Think of line V on receiver as Vcc and line S as Gnd. Line V sends 24.15v out and obviously, without a transducer or test module plugged in, the circuit is open. When either is plugged in, a little resistance is added to the line which drops 24.15v to 21.27v, but the circuit is now closed and the receiver recognizes this. Apparently, the receiver is calibrated to see 21.27v as 0psi, or thereabouts. As voltage drops coming back to the receiver, it sees it as higher pressure. That is pretty much the breakdown of what is happening with everything talking to each other.

I know I can't run 20v into an Arduino. What I'm thinking I could do is use incoming events to trigger the Arduino to send voltage to a board that does have this higher voltage coming into it.

Ideally, there would be an IC or something that would allow me to do something like...

Pin 1 = V in (24.15v) Pin 2 = Looks for 5v signal from Arduino Pin 3 = Looks for 5v signal from Arduino Pin 4 = V out (Pass through, no Arduino events, 24.15v goes out) Pin 5 = V out (If signal on Pin 2, 24.15v goes out here instead of Pin 4) Pin 6 = V out (If signal on Pin 3, 24.15v goes out here instead of Pin 5)

From there, I can apply resistance to the paths as need. The Arduino just triggers detours in the current.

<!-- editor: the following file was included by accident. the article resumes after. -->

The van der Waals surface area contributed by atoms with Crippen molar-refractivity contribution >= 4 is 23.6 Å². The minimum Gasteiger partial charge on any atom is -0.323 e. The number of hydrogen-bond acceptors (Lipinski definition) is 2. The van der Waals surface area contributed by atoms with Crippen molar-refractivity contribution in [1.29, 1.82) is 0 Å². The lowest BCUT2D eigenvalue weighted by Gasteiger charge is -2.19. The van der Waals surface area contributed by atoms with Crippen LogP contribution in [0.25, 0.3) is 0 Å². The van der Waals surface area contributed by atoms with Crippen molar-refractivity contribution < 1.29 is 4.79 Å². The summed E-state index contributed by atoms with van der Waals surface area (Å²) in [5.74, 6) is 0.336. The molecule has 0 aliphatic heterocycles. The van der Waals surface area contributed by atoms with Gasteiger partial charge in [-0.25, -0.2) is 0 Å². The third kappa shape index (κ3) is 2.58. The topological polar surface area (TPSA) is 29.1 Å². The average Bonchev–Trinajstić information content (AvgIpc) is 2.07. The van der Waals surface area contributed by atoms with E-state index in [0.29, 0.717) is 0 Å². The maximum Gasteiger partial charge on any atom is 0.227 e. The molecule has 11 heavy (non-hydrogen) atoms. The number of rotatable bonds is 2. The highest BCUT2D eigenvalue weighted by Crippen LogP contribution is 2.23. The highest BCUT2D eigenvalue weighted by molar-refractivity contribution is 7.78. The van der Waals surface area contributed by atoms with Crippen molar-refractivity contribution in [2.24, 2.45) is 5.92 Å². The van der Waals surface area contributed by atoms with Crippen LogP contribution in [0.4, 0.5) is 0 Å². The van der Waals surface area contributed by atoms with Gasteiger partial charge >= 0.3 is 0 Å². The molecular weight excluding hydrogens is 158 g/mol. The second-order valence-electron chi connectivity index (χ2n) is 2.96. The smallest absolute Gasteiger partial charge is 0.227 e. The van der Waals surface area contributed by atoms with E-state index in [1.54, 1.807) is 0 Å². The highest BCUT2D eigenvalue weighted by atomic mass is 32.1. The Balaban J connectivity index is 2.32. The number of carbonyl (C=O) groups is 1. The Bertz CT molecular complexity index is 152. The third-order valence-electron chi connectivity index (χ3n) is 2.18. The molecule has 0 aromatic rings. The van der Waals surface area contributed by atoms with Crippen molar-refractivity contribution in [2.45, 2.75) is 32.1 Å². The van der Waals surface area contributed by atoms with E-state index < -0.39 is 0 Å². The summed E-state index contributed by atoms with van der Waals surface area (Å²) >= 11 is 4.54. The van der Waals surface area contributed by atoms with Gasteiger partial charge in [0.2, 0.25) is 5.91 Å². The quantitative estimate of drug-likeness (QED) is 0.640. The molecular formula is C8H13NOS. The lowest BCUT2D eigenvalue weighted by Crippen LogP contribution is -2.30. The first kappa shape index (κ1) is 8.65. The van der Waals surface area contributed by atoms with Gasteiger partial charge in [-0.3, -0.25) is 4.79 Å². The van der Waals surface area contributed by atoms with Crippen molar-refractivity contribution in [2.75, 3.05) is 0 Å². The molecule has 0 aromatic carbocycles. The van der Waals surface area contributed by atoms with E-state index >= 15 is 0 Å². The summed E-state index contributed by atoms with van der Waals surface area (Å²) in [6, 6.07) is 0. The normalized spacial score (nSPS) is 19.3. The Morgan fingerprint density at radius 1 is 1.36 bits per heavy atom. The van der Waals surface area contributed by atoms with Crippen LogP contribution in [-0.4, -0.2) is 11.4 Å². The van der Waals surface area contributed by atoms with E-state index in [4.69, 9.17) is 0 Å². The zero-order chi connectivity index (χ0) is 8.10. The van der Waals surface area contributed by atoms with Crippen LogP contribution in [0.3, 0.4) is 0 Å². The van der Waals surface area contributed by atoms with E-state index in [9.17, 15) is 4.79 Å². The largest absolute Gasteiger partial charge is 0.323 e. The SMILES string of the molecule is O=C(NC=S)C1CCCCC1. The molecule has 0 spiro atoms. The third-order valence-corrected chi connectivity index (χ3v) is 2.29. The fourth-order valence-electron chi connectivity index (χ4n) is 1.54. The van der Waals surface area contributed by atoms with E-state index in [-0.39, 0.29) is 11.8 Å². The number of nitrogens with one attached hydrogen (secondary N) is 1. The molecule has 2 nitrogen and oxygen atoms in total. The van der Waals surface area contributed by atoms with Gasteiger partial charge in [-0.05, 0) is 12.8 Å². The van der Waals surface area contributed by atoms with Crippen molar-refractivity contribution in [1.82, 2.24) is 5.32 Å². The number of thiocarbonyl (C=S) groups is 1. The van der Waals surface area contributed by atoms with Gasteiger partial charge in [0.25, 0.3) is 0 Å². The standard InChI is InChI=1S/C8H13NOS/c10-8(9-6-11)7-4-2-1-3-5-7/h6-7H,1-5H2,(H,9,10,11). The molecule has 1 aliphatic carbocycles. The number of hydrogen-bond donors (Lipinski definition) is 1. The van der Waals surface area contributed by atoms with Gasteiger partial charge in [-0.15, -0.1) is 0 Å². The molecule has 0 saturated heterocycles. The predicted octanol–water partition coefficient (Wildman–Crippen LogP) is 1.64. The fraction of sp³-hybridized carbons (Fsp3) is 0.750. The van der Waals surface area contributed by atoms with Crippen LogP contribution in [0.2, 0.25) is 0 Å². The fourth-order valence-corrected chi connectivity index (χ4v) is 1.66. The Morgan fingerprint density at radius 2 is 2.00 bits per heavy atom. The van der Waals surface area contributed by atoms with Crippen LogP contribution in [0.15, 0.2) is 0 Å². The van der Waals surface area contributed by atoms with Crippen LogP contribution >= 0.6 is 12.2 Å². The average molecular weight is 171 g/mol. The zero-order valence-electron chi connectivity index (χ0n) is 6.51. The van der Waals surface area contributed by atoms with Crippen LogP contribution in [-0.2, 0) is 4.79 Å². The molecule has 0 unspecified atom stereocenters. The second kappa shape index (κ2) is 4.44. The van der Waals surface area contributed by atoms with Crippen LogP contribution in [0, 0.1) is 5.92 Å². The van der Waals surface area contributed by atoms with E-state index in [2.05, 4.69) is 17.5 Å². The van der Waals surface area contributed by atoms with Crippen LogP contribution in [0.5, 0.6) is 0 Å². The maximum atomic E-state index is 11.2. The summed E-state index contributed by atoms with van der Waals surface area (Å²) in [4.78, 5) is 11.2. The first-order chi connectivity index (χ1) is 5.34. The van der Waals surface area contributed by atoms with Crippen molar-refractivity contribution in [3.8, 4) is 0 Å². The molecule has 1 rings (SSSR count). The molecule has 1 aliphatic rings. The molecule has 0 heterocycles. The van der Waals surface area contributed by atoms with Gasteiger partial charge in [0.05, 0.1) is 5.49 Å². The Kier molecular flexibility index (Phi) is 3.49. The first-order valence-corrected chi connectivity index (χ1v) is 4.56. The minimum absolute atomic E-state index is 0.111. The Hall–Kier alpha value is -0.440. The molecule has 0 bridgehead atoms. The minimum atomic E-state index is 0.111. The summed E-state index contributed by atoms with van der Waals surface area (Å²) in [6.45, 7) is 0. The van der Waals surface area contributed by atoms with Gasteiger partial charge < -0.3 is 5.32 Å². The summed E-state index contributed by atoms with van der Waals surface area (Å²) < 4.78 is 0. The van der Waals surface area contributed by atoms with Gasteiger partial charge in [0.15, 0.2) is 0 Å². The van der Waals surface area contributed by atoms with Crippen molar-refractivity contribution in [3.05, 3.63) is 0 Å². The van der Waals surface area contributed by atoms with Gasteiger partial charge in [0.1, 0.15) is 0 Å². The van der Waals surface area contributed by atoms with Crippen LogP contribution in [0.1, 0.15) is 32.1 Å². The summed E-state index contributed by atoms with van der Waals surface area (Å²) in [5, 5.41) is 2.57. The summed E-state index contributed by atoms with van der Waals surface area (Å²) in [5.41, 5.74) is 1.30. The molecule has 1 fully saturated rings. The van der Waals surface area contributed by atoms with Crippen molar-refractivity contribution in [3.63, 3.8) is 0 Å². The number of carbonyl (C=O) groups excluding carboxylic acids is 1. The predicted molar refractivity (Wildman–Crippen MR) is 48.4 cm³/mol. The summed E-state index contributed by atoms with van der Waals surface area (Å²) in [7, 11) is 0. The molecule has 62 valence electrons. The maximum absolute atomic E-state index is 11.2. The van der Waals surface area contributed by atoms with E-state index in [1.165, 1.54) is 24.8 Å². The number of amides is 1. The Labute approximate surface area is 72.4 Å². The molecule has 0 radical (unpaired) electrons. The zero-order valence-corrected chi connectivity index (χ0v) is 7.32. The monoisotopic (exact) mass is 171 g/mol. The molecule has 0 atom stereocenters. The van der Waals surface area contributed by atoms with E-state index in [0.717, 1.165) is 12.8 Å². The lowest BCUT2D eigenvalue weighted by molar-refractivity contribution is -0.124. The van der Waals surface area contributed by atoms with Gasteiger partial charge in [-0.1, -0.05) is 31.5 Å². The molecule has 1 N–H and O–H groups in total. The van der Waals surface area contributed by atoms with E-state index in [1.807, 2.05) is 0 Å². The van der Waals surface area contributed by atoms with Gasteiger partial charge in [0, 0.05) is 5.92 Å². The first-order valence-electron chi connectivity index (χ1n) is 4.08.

I suspect that your measurements are misleading, and that your efforts are doomed to failure.

You could try contacting the manufacturer for details of the data transmission protocol, but they are probably proprietary.

(deleted)

Could you give us the make and model of the pressure transducer, so that we can look for a datasheet for it, please?

I am still confused as to what is going on.

Basically, all that being said, I need a way to demultiplex more than 20v using the Arduino's digital outs as a trigger, then multiplexing them back to one line.


| | | O/O 1 | >>> 24.15v out >>> Resistor >>> 21.27v>>> | | 24.15v in >>> | X/O 2 | >>> 24.15v out >>> Resistor >>> 20.60v>>> | | | O/X 3 | N/A | | | X/X 4 | >>> 24.15v out >>> Resistor >>> 20.45v>>> |___________________| | | Digital outs from Arduino | |

Transducer is... Source Technologies Model: HU-L24-IS-6K-PSIS-E15-P36-K8-B64 P/N: 549013-1117

As of right now, I'm not too worried about how accurate the numbers are. I believe I can get that figured out. I just need a way to change the voltage in the circuit to the receiver without running it directly to the Arduino as it is too high, but still using the Arduino to trigger the changes.

I was wondering if anyone has answered this elsewhere or could point me to another one like this with a possible answer?

aswayze:
I was wondering if anyone has answered this elsewhere or could point me to another one like this with a possible answer?

If you note, the original poster was here only 2006 and has never returned.

Are suggesting you have a similar scheme with incoherent specifications?

Paul